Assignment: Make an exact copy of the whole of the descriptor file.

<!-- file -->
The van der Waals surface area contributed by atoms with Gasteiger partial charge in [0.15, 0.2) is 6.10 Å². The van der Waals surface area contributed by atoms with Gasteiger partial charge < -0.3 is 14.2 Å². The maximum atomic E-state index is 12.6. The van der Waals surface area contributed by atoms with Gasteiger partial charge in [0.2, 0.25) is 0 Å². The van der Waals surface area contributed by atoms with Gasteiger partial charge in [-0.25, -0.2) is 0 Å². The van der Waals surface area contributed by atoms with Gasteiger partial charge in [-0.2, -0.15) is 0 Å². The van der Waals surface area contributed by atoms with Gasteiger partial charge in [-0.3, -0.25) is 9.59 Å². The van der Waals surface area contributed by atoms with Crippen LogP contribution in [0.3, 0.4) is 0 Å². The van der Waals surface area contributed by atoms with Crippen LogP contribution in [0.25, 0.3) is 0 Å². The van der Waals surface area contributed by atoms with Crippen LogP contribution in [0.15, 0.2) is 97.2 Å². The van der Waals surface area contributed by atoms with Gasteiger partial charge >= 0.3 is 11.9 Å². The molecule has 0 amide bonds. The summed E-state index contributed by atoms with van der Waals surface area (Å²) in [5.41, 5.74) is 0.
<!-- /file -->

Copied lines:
The van der Waals surface area contributed by atoms with Gasteiger partial charge in [0.15, 0.2) is 6.10 Å². The van der Waals surface area contributed by atoms with Gasteiger partial charge < -0.3 is 14.2 Å². The maximum atomic E-state index is 12.6. The van der Waals surface area contributed by atoms with Gasteiger partial charge in [0.2, 0.25) is 0 Å². The van der Waals surface area contributed by atoms with Gasteiger partial charge in [-0.25, -0.2) is 0 Å². The van der Waals surface area contributed by atoms with Gasteiger partial charge in [-0.2, -0.15) is 0 Å². The van der Waals surface area contributed by atoms with Gasteiger partial charge in [-0.3, -0.25) is 9.59 Å². The van der Waals surface area contributed by atoms with Crippen LogP contribution in [0.3, 0.4) is 0 Å². The van der Waals surface area contributed by atoms with Crippen LogP contribution in [0.25, 0.3) is 0 Å². The van der Waals surface area contributed by atoms with Crippen LogP contribution in [0.15, 0.2) is 97.2 Å². The van der Waals surface area contributed by atoms with Gasteiger partial charge >= 0.3 is 11.9 Å². The molecule has 0 amide bonds. The summed E-state index contributed by atoms with van der Waals surface area (Å²) in [5.41, 5.74) is 0.